3. Sunday Osahon Igbinedion & Frank Iyekoretin Ogbeide, 2016. "Monetary Policy and Manufacturing Capacity Utilization: Further Evidence from Nigeria," South-Eastern Europe Journal of Economics, Association of Economic Universities of South and Eastern Europe and the Black Sea Region, vol. 14(2), pages 159-174.
    4. repec:ilo:ilowps:488128 is not listed on IDEAS
    5. repec:ilo:ilowps:465873 is not listed on IDEAS
    6. Rick Rowden, 2010. "Poverty reduction is not development," Review of African Political Economy, Taylor & Francis Journals, vol. 37(126), pages 503-516, December.
    7. Gerald Epstein & Ilene Grabel, 2007. "Financial Policy," Publications 3, International Policy Centre for Inclusive Growth.
    8. Gerald Epstein, 2009. "Rethinking Monetary and Financial Policy: Practical suggestions for monitoring financial stability while generating employment and poverty reduction," Published Studies ilo_epstein11_09, Political Economy Research Institute, University of Massachusetts at Amherst.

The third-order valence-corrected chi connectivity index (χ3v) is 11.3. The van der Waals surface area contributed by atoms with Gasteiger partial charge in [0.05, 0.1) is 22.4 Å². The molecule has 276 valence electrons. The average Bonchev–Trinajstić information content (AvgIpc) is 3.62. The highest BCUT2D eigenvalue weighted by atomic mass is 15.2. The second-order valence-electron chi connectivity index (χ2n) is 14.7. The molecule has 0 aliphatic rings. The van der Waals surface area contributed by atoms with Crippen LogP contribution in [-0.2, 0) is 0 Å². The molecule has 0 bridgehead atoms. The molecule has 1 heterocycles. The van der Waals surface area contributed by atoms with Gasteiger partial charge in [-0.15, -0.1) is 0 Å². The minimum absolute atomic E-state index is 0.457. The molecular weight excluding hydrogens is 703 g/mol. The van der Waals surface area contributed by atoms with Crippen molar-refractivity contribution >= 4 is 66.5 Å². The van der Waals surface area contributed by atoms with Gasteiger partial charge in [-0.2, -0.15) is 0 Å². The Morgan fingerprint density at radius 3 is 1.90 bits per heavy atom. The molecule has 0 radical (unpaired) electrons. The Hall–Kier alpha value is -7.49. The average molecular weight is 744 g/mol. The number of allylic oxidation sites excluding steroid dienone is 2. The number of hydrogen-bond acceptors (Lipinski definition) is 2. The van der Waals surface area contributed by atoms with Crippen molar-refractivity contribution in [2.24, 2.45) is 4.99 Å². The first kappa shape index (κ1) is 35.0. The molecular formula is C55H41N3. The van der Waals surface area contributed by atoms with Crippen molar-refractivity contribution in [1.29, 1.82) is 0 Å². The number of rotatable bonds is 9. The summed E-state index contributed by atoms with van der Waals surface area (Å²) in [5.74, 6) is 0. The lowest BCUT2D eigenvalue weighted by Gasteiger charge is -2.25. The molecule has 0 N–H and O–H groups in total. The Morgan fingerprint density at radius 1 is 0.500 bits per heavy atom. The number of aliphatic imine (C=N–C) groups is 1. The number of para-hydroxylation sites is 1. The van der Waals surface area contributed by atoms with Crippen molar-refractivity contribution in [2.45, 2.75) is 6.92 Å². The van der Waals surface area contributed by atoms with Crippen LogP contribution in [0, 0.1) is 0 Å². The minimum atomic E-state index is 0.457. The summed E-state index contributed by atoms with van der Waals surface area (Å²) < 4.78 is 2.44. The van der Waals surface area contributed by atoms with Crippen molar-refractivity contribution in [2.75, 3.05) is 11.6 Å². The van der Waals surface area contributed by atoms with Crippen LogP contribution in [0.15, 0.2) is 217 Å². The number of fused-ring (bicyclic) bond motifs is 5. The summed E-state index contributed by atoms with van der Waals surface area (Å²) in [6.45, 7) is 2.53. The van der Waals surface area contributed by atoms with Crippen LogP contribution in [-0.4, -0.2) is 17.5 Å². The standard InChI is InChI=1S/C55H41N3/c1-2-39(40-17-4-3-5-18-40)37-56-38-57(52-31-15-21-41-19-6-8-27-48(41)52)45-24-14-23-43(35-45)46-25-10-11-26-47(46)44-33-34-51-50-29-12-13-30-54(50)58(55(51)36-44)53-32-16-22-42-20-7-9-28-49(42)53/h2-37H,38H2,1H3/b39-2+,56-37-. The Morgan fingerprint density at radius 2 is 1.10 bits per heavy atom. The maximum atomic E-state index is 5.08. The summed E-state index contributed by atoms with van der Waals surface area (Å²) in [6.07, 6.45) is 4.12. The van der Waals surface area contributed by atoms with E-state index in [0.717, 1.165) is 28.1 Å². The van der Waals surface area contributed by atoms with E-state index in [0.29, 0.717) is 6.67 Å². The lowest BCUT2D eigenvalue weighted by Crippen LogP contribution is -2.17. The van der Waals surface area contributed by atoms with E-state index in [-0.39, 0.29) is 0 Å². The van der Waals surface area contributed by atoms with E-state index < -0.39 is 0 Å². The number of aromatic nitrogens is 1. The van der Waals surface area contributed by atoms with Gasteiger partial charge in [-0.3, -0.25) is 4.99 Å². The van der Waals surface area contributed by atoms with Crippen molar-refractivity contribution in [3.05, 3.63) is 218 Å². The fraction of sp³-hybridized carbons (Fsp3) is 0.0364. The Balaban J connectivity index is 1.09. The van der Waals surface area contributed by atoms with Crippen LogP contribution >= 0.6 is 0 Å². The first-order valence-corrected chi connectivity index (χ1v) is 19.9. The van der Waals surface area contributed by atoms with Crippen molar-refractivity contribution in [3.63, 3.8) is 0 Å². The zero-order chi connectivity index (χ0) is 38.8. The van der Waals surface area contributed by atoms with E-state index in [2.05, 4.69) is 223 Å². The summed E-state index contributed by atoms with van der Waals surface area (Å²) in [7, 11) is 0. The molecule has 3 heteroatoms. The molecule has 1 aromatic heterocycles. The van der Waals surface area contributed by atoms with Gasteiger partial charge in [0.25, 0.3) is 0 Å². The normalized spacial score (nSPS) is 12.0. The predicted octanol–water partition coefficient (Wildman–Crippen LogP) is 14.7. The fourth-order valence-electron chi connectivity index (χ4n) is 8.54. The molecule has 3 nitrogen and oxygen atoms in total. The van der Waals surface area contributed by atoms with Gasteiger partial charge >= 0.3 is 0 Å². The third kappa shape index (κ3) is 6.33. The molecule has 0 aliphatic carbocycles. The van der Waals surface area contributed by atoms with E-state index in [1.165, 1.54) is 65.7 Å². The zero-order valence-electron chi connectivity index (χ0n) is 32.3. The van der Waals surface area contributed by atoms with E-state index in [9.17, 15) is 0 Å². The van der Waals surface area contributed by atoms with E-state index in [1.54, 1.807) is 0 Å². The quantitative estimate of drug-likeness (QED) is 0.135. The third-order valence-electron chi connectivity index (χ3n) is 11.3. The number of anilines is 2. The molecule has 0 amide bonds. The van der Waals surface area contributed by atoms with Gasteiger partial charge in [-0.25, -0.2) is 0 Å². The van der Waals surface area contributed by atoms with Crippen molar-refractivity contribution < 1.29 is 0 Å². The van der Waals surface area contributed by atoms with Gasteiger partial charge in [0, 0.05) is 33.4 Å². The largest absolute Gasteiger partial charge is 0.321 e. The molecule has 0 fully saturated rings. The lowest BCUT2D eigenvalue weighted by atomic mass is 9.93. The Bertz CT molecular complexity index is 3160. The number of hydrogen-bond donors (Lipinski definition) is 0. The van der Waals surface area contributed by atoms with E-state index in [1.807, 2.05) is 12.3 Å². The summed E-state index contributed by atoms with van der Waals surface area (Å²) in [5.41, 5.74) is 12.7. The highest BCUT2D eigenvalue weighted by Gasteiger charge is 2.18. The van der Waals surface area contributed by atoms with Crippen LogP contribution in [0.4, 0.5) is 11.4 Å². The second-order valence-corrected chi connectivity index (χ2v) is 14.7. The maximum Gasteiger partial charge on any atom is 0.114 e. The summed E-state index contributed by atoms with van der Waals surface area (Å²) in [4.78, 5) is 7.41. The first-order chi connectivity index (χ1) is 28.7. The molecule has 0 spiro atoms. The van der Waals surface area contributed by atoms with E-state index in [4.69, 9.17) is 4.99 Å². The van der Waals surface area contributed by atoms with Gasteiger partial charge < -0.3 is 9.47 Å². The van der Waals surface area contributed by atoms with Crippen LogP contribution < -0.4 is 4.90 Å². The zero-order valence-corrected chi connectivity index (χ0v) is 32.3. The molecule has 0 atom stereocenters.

9. van Waeyenberge, Elisa. & Bargawi, Hannah., 2011. "Macroeconomic policy for "full and productive employment and decent work for all" : Uganda country study," ILO Working Papers 994658733402676, International Labour Organization.
    10. Epstein, Gerald., 2015. "Development central banking : a review of issues and experiences," ILO Working Papers 994881283402676, International Labour Organization.

    More about this item

    JEL classification:

    • E22 - Macroeconomics and Monetary Economics - - Consumption, Saving, Production, Employment, and Investment - - - Investment; Capital; Intangible Capital; Capacity
    • E24 - Macroeconomics and Monetary Economics - - Consumption, Saving, Production, Employment, and Investment - - - Employment; Unemployment; Wages; Intergenerational Income Distribution; Aggregate Human Capital; Aggregate Labor Productivity
    • E52 - Macroeconomics and Monetary Economics - - Monetary Policy, Central Banking, and the Supply of Money and Credit - - - Monetary Policy
    • E58 - Macroeconomics and Monetary Economics - - Monetary Policy, Central Banking, and the Supply of Money and Credit - - - Central Banks and Their Policies
    • O11 - Economic Development, Innovation, Technological Change, and Growth - - Economic Development - - - Macroeconomic Analyses of Economic Development